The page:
War of the Rebellion: Serial 114 Page 0781 CAPTURED AND FUGITIVE SLAVES.

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out of your sight, and they cite existing facts her and the recent conduct of Lane and Jennison in evidence of such a belief. To put a corrction to this flagrant abuse will I believe require nothing less than the presence of a resolute regular U. S. officer with competent skill, will and authority (and it might be force) to right matters. No such officer is here now it is evident or your instructions would be rigidly enforced.

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For the facts which I have communicated I refer you to Judge Geroge W. Miller (of circuit court), Judge Lionberger (of country court), Judge Smith (of probate court), and Doctor Trigg, banker, all Union men avowed of position and property. If you dispatch an officer to investigate matters here it will be of great service to the Union cause, if he diligently and with determination does his duty.

Very respectfully, your obedient servant,


ROLLA, December 2,1 861.

Colonel G. M. DODGE, Commander of Post at Rolla.

COLONEL: In obedience to your General Orders, Numbers 6, I have the honor to report that there are now in my camp and under my control four fugitive slaves belonging to citizens of Southwest Missouri, described as follows:

Name of slave. Name of owner. Residence.

Mises (boy). George W. Andrews. Taney County.

Kelly (man). James Vaughn. Christian County.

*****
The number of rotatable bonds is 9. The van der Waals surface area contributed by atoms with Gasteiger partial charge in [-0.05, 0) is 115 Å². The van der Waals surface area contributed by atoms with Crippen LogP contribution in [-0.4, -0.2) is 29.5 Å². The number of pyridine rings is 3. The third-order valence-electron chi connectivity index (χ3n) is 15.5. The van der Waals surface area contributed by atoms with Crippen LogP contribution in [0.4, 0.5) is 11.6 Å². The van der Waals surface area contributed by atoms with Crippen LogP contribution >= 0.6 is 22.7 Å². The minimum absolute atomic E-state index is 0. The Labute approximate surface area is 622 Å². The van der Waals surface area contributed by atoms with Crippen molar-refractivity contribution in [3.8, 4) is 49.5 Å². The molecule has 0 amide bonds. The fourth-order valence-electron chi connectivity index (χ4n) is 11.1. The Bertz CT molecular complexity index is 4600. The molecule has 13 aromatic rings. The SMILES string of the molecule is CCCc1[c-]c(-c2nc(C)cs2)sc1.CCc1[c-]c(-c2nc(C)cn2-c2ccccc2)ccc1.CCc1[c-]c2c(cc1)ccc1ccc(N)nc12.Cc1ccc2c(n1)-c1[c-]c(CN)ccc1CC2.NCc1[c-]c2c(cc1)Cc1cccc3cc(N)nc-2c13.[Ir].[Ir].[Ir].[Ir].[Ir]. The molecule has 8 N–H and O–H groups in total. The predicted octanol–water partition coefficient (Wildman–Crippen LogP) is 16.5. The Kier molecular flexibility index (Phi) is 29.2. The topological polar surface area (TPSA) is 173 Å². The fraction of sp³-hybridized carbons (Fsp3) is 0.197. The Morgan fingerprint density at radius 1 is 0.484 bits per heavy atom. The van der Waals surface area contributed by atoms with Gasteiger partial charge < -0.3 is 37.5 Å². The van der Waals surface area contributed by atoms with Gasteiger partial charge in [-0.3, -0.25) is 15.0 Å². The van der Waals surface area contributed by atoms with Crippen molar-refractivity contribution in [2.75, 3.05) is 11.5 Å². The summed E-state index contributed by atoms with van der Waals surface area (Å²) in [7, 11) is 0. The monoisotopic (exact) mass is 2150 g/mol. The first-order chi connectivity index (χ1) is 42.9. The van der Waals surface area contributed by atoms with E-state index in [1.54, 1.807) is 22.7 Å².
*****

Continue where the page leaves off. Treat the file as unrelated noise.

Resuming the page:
Jim (man). Samuel Green. Webster County.

Viney (woman). John Wood. Greene County.

In pursuance of your verbal instructions subsequently given I hold them subject to your order. These slaves came with the army from Southwest Missouri. One of the owners (Mr. Green) I believe to be a Union man but in this opinion I may be mistaken. These slaves have been obtained by citizens and brought to my camp for safe-keeping in order to be rstored to their owners, and these citizens have acted under my instruction. I am personally acquainted with all of the owners of these slaves. A portion of my own slves are in my camp. They came when the people fled from Springfield and vicinity with a wagon and team, clothing and supplies for their support. They feared they might be stolen by persons in the army and they fled to me for protection. They will remain with me till I can provide for their comfort and safety.

Yours, respectfully,



Extract from President Lincoln's annual message December 3, 1861.


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Undeer and by virtue of the act of Congress entitled "An act to confiscate property used for insurrectionary purposes," approved August